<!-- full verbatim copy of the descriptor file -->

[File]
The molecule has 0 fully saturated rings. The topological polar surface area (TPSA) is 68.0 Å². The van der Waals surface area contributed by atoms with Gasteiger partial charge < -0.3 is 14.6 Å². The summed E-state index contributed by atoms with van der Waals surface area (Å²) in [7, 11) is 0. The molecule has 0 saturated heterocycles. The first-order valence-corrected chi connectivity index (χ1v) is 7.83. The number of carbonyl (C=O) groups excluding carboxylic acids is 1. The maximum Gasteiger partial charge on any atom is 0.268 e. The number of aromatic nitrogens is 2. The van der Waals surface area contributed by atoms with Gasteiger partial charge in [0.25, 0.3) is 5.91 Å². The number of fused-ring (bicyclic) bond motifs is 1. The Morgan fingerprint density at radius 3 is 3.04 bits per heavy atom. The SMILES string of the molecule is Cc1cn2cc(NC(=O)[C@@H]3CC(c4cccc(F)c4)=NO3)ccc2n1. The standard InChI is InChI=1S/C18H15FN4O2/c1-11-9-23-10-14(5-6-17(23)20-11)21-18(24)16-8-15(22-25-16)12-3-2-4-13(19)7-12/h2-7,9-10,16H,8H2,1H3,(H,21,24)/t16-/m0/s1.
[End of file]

The molecule has 0 fully saturated rings. The topological polar surface area (TPSA) is 68.0 Å². The van der Waals surface area contributed by atoms with Gasteiger partial charge < -0.3 is 14.6 Å². The summed E-state index contributed by atoms with van der Waals surface area (Å²) in [7, 11) is 0. The molecule has 0 saturated heterocycles. The first-order valence-corrected chi connectivity index (χ1v) is 7.83. The number of carbonyl (C=O) groups excluding carboxylic acids is 1. The maximum Gasteiger partial charge on any atom is 0.268 e. The number of aromatic nitrogens is 2. The van der Waals surface area contributed by atoms with Gasteiger partial charge in [0.25, 0.3) is 5.91 Å². The number of fused-ring (bicyclic) bond motifs is 1. The Morgan fingerprint density at radius 3 is 3.04 bits per heavy atom. The SMILES string of the molecule is Cc1cn2cc(NC(=O)[C@@H]3CC(c4cccc(F)c4)=NO3)ccc2n1. The standard InChI is InChI=1S/C18H15FN4O2/c1-11-9-23-10-14(5-6-17(23)20-11)21-18(24)16-8-15(22-25-16)12-3-2-4-13(19)7-12/h2-7,9-10,16H,8H2,1H3,(H,21,24)/t16-/m0/s1.